24 Nov - 8 Dec 2016

Future
Finders

An exhibition by Monash Engineering

Home

Caged Octocopter

Problem

How can we ensure the safety of public infrastructure such as bridges more easily?

Bridge inspections must be carried out at least twice a year to ensure the structural integrity of the bridge remains uncompromised. This is often an expensive, time consuming and potentially dangerous task.

Solution

A dynamic caged octocopter. Able to be operated remotely with minimal training, the octocopter will be able to roll up walls and other surfaces and is mounted with a camera to transmit images.

The octocopter was built in three subsections; the outer cage, the carbon fibre rings and the frame of the quad. The outer cage was made of acrylic which was laser cut and the pieces epoxied together. The carbon fibre in the rings was CNC routed at XM2, then connected with a combination of laser cut plywood and carbon fibre covers held together with nylon bolts and epoxy. To increase the structural integrity of the rings, struts were added made of 3D printed connectors and carbon fibre rods. The frame of the quadcopter provided was modified to replace two of the arms with a carbon fibre tube that runs thru the body and connects to the carbon fibre rings with a circular carbon fibre tube protruding from the square tube. The rings and the cage act as a gimbal system that allows 3-axis rotation, allowing the cage to roll with the body of the octocopter remaining level. Each subsection is connected with ball bearings allowing the section to move in a single axis, with each of the three connections combining to allow the three axis of movement.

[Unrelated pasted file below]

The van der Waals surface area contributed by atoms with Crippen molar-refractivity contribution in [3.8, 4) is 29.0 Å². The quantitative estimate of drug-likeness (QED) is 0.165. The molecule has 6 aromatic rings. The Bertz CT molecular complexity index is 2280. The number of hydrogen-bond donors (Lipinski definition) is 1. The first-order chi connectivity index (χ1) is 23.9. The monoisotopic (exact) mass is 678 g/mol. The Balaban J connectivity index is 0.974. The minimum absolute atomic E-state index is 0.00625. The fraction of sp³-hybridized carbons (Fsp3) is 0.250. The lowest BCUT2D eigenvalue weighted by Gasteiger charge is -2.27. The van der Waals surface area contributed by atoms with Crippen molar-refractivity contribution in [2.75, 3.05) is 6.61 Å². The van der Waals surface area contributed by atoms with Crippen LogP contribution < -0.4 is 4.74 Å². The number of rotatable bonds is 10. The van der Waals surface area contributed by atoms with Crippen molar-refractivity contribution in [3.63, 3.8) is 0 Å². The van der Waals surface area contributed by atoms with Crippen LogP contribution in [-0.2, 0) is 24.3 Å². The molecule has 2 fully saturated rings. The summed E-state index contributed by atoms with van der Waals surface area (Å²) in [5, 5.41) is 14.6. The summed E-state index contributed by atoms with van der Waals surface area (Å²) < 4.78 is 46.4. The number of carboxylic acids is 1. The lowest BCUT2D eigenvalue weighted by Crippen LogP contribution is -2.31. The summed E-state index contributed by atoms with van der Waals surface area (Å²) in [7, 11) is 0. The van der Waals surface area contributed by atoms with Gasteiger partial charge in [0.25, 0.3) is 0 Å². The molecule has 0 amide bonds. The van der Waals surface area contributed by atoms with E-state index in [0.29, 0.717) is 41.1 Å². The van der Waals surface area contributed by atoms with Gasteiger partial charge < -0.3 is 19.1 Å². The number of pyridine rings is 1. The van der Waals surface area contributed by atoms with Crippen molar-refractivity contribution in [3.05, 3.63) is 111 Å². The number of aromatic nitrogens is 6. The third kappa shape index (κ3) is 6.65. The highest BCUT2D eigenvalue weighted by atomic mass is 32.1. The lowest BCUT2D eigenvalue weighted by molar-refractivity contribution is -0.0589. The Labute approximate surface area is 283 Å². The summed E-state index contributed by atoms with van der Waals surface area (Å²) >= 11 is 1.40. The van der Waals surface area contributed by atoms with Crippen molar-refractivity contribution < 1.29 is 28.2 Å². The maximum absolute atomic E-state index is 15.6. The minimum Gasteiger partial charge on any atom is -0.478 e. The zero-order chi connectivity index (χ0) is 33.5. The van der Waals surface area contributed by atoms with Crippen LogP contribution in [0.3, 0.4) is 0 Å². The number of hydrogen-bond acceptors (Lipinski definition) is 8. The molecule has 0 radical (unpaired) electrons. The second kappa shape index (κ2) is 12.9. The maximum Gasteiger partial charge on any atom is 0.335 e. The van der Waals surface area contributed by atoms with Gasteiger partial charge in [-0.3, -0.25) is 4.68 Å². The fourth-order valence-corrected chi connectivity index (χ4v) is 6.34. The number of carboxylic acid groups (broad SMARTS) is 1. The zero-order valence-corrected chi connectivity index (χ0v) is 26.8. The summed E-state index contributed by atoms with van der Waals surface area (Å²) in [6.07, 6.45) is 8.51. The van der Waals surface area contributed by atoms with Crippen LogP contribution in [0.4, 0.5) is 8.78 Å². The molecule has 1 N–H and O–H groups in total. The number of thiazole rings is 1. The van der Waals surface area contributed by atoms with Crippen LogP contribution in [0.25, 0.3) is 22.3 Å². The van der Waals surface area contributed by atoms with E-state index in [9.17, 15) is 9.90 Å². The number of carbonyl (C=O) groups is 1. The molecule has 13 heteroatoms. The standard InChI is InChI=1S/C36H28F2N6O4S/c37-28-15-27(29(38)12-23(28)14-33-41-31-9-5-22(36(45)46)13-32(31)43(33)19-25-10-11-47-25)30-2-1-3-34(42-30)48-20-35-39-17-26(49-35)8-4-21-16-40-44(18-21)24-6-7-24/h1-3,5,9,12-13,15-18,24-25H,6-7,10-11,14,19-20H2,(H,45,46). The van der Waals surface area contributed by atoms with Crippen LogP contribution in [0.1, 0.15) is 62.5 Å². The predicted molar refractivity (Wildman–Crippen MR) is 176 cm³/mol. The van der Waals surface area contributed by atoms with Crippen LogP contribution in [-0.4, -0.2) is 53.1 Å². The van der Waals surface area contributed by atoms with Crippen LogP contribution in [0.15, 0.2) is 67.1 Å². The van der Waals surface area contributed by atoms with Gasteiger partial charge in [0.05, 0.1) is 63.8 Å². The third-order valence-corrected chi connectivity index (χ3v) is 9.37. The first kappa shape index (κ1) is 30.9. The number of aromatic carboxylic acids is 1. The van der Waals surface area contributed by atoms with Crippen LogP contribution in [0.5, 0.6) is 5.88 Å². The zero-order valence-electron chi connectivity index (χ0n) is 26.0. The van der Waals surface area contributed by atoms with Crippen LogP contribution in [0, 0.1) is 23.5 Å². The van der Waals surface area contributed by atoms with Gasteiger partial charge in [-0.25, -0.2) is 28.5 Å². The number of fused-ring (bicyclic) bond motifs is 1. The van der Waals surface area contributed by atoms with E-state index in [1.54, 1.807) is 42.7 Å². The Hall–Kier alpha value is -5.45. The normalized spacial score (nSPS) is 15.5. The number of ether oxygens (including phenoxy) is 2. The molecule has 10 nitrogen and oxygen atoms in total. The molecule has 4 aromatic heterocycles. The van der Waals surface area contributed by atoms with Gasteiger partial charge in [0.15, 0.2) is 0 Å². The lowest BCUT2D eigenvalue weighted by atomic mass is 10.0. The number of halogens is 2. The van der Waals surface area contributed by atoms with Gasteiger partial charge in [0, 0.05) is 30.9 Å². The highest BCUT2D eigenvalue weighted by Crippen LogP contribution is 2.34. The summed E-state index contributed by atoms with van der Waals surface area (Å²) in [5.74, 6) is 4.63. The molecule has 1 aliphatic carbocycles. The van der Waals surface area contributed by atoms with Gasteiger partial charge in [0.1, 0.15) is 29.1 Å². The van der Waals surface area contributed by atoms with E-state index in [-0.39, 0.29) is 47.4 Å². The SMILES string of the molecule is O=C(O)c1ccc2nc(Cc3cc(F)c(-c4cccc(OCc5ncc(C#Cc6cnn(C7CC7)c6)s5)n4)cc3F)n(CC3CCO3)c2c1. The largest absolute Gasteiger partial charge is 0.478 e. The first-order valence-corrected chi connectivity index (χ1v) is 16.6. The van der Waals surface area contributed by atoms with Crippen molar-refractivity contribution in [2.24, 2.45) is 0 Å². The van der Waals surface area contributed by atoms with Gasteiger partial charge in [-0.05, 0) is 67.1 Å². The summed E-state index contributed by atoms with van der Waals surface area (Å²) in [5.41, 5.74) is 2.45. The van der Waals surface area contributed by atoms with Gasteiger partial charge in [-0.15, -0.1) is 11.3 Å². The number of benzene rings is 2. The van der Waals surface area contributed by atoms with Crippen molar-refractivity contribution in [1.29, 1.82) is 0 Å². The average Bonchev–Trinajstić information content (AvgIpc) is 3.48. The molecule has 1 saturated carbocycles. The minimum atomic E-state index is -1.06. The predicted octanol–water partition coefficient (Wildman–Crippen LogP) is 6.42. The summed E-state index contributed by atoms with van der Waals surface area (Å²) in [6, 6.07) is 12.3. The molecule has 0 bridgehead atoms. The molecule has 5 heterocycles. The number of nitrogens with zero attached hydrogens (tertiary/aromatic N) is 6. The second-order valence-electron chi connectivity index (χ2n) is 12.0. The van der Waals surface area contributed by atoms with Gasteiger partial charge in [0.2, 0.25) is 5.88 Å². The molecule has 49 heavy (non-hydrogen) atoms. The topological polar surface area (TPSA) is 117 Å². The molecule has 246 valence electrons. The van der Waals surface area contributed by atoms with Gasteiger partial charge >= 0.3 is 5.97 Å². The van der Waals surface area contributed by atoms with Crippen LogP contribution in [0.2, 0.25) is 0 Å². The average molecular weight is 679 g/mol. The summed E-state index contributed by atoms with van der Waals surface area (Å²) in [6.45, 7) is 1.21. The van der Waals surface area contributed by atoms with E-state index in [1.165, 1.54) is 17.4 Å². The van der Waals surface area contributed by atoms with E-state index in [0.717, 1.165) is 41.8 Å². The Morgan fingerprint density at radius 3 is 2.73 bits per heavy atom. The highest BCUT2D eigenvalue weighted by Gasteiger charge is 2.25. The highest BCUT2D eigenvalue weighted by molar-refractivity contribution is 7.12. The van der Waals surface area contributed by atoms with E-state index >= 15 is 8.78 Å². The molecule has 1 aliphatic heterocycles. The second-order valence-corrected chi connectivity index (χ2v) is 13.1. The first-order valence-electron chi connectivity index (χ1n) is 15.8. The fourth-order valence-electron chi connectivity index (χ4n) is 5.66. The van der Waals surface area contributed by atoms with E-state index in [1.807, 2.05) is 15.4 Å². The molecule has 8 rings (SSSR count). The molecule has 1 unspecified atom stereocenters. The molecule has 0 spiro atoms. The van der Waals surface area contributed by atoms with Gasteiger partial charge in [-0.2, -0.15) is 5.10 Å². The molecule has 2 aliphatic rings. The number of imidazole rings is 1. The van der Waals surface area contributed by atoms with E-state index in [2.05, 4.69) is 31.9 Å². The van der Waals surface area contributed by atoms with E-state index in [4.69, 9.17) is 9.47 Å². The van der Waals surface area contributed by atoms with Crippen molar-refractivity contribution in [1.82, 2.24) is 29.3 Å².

Team members

  • David Commis (DD with Science)
  • Bridget Anderson (DD with Science) – CAPTAIN
  • Sam Lock
  • Alwin Wang